Advertisement

Jimmy Kimmel to go head-to-head with Leno and Letterman

The late-night TV rivalry is set to heat up in January when ABC's 'Jimmy Kimmel Live' moves to 11:35 p.m., directly competing with Jay Leno and David Letterman.

August 21, 2012|By Scott Collins, Los Angeles Times
  • Jimmy Kimmel is excited about his show's move to an earlier time slot.
Jimmy Kimmel is excited about his show's move to an earlier time slot. (Ricardo DeAratanha, Los…)

Jay and Dave, you've been warned.

Following a flurry of rumors last week, ABC confirmed Tuesday that it will move "Jimmy Kimmel Live" earlier by a half-hour, to 11:35 p.m., starting Jan. 8. With his new time slot, ABC's Kimmel is making a bid to shove aside the two elder statesman of late-night TV, Jay Leno and David Letterman.

"Jimmy Kimmel Live" will be in direct competition with NBC's "Tonight Show With Jay Leno" andCBS' "Late Show With David Letterman" for a three-way ratings brawl."Nightline" — the storied late-night news program that has survived attempts to demote or kill it for years — will start at 12:35 a.m. and also, starting March 1, get a new prime-time Friday newsmagazine.

PHOTOS: From Steve Allen to Conan O'Brien: Classic 'Tonight Show' moments

Despite the time switch, Kimmel's program is expected to keep its format largely intact, which means that now three broadcast shows will air within the same hour, competing for celebrity guests and cherry-picking the day's headlines for monologue jokes. Late-night TV — which 20 years ago saw the exit of its undisputed king, Johnny Carson — has thus completed its transformation into a grinding back-and-forth battle, much like the morning race between NBC's"Today" and its runner-up, ABC's"Good Morning America."

Kimmel seemed to regard the promotion with his characteristic laid-back irony. "I'm still sitting at the same desk," the host joked in an interview Tuesday. "They haven't covered it in gold or anything.

"It's exciting, but it's also nerve-wracking," Kimmel added, noting that the earlier time slot "is a risk. Moving is something that I had mixed feelings about."

But he added: "I think it's necessary for the show to move forward. You just have a bigger audience. It makes it easier to book guests, because you have more people watching.... The show has more horsepower when it's on at 11:35 p.m."

The timing of the move may seem odd, given that Kimmel's hosting of the Emmy Awards next month would have given ABC a natural promotional platform for the switch. However, ABC executives felt that making a change during the busy presidential election season — when stations rake in huge amounts from political ads — would have been disruptive.

Instead, the network will use Ryan Seacrest's New Year's program as well as "Dancing With the Stars" and the Bowl Championship Series on sister network ESPN to tell viewers about the switch.

Brad Adgate, an analyst for ad firm Horizon Media, said he found the move remarkable given that Kimmel has thrived in his post-midnight slot and that "Nightline" has been beating CBS and sometimes even NBC during the 11:35 to 12:05 slot.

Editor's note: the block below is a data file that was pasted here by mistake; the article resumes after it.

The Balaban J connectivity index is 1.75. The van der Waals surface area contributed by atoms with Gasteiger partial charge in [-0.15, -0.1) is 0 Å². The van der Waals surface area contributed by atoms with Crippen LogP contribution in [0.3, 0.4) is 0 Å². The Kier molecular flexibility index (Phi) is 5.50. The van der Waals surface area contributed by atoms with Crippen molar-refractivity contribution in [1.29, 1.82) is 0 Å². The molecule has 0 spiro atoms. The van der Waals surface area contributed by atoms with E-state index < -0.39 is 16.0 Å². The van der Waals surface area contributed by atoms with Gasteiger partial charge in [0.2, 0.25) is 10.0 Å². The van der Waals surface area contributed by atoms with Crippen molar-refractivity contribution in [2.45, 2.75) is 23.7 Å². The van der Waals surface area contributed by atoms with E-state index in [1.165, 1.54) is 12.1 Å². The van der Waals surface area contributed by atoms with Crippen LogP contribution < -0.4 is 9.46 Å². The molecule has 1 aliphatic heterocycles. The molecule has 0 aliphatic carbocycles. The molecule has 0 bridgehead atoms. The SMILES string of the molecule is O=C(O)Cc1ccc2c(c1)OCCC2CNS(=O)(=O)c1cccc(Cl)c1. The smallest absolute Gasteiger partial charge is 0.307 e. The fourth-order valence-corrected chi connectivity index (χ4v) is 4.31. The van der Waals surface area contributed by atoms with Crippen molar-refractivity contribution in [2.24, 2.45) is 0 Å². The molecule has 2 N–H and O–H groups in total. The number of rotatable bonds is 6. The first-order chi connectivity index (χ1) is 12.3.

"It's a little surprising to move a top-rated show from its time period to one hour back, when TV usage is lower," Adgate said. "This could spell the end of 'Nightline,' which is a shame."

In any case, moving Kimmel highlights the generational wedge that will shake up late-night TV in the next few years. Kimmel is 44, while Letterman and Leno are both in their 60s.

PHOTOS: TV axings and exits

Kimmel is still a distant No. 3 in the ratings, averaging 1.8 million viewers this season, according to Nielsen. "Tonight" leads with 3.7 million, while "Late Show" averages 3.1 million. Kimmel's post-midnight start partly explains his lower ratings.

But the trends are moving in ABC's favor. Kimmel's show has seen ratings improvement in recent months, while Leno in particular has experienced a slump after NBC made a brief and disastrous experiment withConan O'Brienin the "Tonight" slot several seasons back. Once a cash cow for NBC, "Tonight" last week laid off some staffers and Leno took a pay cut to prevent further departures.

Leno joked about the woes on Monday's show. "As you may have heard, our parent company has downsized 'The Tonight Show,'" he told viewers. "And we've been consistently No. 1 in the ratings. And if you know anything about our network, that kind of thing is frowned upon around here."

Q&A: Jimmy Kimmel talks hosting Emmys

"Tonight's" stumbles create an opening for Kimmel. "We're growing in a time when that's very difficult to do in network television," he said. "The one and only reason ABC is doing this is because they feel they can make more money."

There's no love lost between Leno and Kimmel, who took pointed swipes at Leno for grabbing back the "Tonight" desk after O'Brien decamped for TBS following the NBC dispute. Although Letterman issued a statement Tuesday congratulating Kimmel, an NBC spokesman said neither Leno nor the network had any comment.

Kimmel still refuses to make nice. "Everything I said was the truth," he said of Leno. "I still think he got off easy."

scott.collins@latimes.com

Times staff writer Joe Flint contributed to this report.

PHOTOS, VIDEO AND MORE:

PHOTOS: 'Dancing With the Stars: All-Stars': Meet the cast

London Olympics: The Games, our way

VIDEO: Watch the latest fall TV trailers here


Advertisement
Los Angeles Times Articles
|
|
|